Jose Mourinho launches attack on recent media criticism of Paul Pogba

by Leo Nieboer

Jose Mourinho has hit back at recent attacks on Paul Pogba‘s playing style at Manchester United, insisting the Frenchman had more potential than most midfielders in the world.

The 24-year-old picked up widespread criticism after he was taken off during Man United’s 2-0 defeat to Tottenham Hotspur last week.

Pogba’s subsequent exclusion from the starting XI for United’s win over Huddersfield Town three days later prompted further questions surrounding his approach on the pitch.

But Mourinho, when asked about Pogba once again ahead of the visit to Newcastle, hit back at those commenting on his style.

“Paul had a very professional behaviour,” he said. “This week was not different to what Paul is every week. He works well, he’s a good professional He likes to train. I’ve never had a single problem with him. He likes to train.”

“I was laughing over the past week because I heard and watched, read a few things, and I’m not English but I think I understand English enough when you want to say box to box.

“But with some comments from some important people in football I got a little confused.
For me box to box means box to box. You have to be good in this box and have to be good in that box.

“It means you have to defend well in this box, the physical condition and desire and stamina to go until the other box. In the other box you have to be good at scoring, creating, heading and so on.

“And when your team loses the ball you have to go to the other box. Now I’m confused when some people say box to box has to play free of defensive duties. That’s not a box to box. That’s a box in the box and stay in that box. Don’t move from that box!

“I think this country produced a lot of box to box players. I had the pleasure to coach some of them, but nowadays with some pundits, some agents, some family members, the concept of box to box is changing a little bit.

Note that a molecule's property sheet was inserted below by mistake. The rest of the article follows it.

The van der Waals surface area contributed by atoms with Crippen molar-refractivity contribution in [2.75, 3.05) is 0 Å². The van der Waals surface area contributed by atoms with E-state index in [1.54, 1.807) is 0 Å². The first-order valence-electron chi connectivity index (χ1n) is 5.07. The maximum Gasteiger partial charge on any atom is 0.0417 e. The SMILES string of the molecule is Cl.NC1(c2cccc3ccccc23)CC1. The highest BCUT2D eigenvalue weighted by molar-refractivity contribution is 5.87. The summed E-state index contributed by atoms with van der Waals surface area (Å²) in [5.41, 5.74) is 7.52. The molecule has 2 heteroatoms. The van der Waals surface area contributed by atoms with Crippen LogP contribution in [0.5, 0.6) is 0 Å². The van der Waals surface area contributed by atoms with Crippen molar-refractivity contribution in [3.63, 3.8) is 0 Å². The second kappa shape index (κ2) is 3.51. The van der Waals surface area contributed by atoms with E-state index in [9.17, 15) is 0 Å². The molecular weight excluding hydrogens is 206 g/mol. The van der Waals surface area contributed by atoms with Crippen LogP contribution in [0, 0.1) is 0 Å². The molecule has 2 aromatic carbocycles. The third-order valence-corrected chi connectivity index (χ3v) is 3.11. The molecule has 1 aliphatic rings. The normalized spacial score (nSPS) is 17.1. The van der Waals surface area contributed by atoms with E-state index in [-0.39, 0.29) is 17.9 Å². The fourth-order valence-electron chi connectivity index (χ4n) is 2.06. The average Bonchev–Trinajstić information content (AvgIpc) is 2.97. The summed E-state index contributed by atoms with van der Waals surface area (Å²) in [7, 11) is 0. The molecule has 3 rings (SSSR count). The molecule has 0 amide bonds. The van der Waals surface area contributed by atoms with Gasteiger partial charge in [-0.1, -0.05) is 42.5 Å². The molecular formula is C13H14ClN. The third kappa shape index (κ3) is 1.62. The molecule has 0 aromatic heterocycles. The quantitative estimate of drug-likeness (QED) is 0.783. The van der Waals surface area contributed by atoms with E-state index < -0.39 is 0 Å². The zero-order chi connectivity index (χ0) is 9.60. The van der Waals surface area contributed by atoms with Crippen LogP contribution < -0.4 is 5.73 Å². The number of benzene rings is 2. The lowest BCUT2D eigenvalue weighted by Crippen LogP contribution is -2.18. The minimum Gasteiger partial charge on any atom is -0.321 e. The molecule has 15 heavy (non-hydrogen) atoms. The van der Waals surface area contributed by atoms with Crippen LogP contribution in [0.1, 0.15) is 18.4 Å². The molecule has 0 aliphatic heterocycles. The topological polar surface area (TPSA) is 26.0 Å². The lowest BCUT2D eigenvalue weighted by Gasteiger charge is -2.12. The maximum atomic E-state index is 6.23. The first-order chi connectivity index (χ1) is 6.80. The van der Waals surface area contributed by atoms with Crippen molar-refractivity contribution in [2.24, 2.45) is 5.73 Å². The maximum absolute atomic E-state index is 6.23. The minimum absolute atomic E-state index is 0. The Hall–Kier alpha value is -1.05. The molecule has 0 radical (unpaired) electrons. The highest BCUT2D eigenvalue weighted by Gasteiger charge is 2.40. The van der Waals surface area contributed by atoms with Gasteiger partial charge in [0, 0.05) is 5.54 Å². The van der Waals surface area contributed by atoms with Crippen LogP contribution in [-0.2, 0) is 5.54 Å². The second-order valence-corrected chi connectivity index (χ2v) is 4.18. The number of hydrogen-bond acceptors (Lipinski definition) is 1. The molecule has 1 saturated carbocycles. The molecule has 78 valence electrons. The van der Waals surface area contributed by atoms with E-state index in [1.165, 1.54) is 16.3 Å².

“It looks like we are going to a different concept. Box to box are not my words. I heard it for the first time in 2004 when I arrived. For me, with my Portuguese and trying to translate to the English I
just think midfield players.

“For me Paul is a midfield player. He’s not a left back, he’s not a striker. When people ask his best position: he’s a midfield player. It depends on the tactical system but he will always be a midfielder.

“Then with so many opinions, and we are in a world of opinions, people can get confused. There is no confusion between me and Paul. It’s difficult to play a midfielder with more potential than Paul.”

Mourinho received a similar question regarding Pogba last week and didn’t really answer it. This time, however, he wanted to make a point, and it wasn’t really about his star man at all.

The 55-year-old doesn’t see Pogba playing poorly whilst the majority of those watching spew over his languid, free-flowing and, yes, occasionally costly approach on the ball. What he sees, in effect, is the imposition of English standards on how midfielders should play and a vitriolic response when Pogba – how dare he – doesn’t satisfy the demands of our footballing culture.

And what he is also implying, albeit subtly, is that such a worldview is wrong, and that, really, to tell a midfielder of Pogba’s natural ability to be more ‘box to box’ and ‘tackle’ more is nothing short of laughable – and the prime reason why nothing ever changes after England fall short at a major competition.

To put it bluntly, our footballing language – the way we understand the beautiful game – is caveman-esque in comparison to others. Long balls, second balls, target men, fixed positions. These are staples of our very outlook on the game and perhaps we should start questioning whether they really do constitute the final answer.

Xabi Alonso, for example, once stated that it surprised him that English crowds admire tackling, which is deemed a recurso – or last resort – in Spanish football, whilst simultaneously growing frustrated at a player who applies pausa, an ability to put the breaks on, feint, and leave the onrushing opponent ten yards away.

In Italy, a player does not play a position but rather their role (ruolo), and managers will often discuss how a player has “interpreted their role” after the game. Passing and possession isn’t measured by numbers and is instead referred to as fraseggio, which literally means ‘phrasing’- a term used to describe musical expression and symphony.

I could go on. Football is interpreted differently by different cultures – just like anything, really – and the reason Pogba will never be appreciated fully in this country is strictly because he hails from a very different type of footballing education.

And, frankly, the fact that he doesn’t align with this country’s hopelessly backward definition of how to play the game is not his problem in the slightest.

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